rightmost lane is yours. Actually, this is the case at any hour on any road,
but use your best judgement.
If you are making the curve at Spadina Crescent, you have the right to move
to the left side of your right lane to make sure cars in other lanes don’t
try to cut across at the switchbacks.
If you are on a residential side street, you can occupy the entire right of
way, so long as you keep moving (no one needs to be driving at car at 40km/h
on a street where kids might be playing anyway).
When you’re on a bike, that lane is yours. If you’re being harassed by a
driver while you’re both stopped at a light, assert your right — even if
this falls outside of your comfort zone. If you see another cyclist being
hounded by a driver, be an advocate and affirm to the driver that the
cyclist has the legal right to occupy that space. Do so politely as a
Samaritan, but do it firmly. Let them give you the stink eye. It’s a
harmless price to pay for staying alive.
Yes, ticked-off drivers will lay on their horn and, yes, they will scream
rudies and gesticulate at you in fury, but in the end, this is harmless.
They’ll eventually go on their merry way, but in exchange, they do get to
see you and you do get to stay alive.
2) On right turns.
This cannot be said loudly or often enough: if a car or truck is hanging a
right, by law, you must manoeuvre to the left of that driver. This is
provincial by-law. They also must signal their intent to turn right. No
If you approach a stopped car without a turn signal on, and you end up to
their right — only to see that they do try to hang a right, you must tell
them to “signal your intent!” Block their way if you must. Say it loudly.
Say it intrusively. Pantomiming helps. Gesticulate to their right turn lamp.
Shout to them that “This needs to be on!”
Let them give you the finger. You get to stay alive. They learn to remember
this for the next time, because there will be a next time (if they keep
driving in this city, I guarantee it’s only a matter of time).
Again, if you see this “right-turn crush” happening to someone else, be a
cycling pal and speak up. We’re all in this together and must look after
one another, now more than ever.
3) And the basics.
If you ride at dusk, dawn, or night, have a working white light in front and
have a working red light in back. If you don’t, then don’t get on your
bike. Just don’t do it.
If you can, find the brightest-coloured backpack or messenger bag you can
buy, even if it’s a colour you hate. If you can’t, then put reflective
strips on your bag. This becomes extremely important should you plan to ride
through the winter or when it’s dark. Orange, gold, red, Day-Glo green,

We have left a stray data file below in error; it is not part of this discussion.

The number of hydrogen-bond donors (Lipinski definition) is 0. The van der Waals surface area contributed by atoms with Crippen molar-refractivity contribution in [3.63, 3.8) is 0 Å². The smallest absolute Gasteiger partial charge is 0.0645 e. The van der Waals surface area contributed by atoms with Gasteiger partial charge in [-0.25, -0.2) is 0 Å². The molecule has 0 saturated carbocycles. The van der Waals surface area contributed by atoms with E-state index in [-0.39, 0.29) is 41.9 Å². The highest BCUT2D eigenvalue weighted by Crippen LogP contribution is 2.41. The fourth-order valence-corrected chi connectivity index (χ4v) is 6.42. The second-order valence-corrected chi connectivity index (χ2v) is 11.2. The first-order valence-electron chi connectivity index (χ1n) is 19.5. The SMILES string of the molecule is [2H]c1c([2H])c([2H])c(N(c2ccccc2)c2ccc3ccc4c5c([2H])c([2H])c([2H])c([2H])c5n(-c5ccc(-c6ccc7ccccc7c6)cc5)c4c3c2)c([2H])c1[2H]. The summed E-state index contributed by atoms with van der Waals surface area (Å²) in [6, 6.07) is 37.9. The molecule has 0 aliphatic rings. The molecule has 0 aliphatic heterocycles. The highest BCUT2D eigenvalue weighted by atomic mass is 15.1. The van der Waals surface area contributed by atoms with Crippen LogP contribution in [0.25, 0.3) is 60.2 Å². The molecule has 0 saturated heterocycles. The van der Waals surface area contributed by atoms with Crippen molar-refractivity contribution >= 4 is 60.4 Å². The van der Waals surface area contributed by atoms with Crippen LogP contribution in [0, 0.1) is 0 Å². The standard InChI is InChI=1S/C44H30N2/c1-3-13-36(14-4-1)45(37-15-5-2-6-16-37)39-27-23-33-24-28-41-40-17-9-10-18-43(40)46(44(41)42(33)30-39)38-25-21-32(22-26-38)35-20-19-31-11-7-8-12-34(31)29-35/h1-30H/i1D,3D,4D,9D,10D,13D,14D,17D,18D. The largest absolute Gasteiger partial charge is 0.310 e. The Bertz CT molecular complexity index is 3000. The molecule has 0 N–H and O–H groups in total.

and fuchsia are great choices.
If you’re trying to use your handheld, just get off your bike. No
4) One more note.
This one’s to the cocky young dudes on track fixies who waltz right through
a red light at major intersections: let me tell you about your body.
For a car moving at 25km/h, if it side-swipes you, your ribs will break.
Your body will go airborne. Your lung (or lungs) may get punctured and
collapse, making it impossible to breathe as you lie helpless on the ground.
Other bones may break. You will be wiped out for months — if you’re super
lucky. You will miss school and/or work — if you’re super lucky.
If you’re not super lucky, you will end up with a ruptured skull, crushed
pelvis, or internal haemorrhaging. You may end up gnawing on baby food for
the rest of a very long, miserable life. Or you will die, but not before
feeling this crushing pain first and wondering what you could have done
differently if only you had a second chance.
In 2009, I was side-swiped. My ribs were broken. One of my lungs was
punctured and collapsed. I was instantly thrown 7m backwards. I was wheeled
into hospital in critical condition. All because one car — a tiny Nissan
Versa — ran a red light.
I can assure you: you don’t want it. It sucks.
And if you insist on crossing intersection on a red light (and look, I think
everyone I’ve ever known has done this at least once), at least treat it
like a four-way stop before vaulting out into the lane. It shows that at
least you care enough to notice your surroundings and to be seen by others
as showing a little self-awareness.
For now, so long as Toronto’s ill-named “War on Cars” is on and we have a
quisling in the Toronto Cyclists Union, being assertive — fielding
hostilities, if necessary — is the trade-off to staying safe, staying
visible, and staying alive.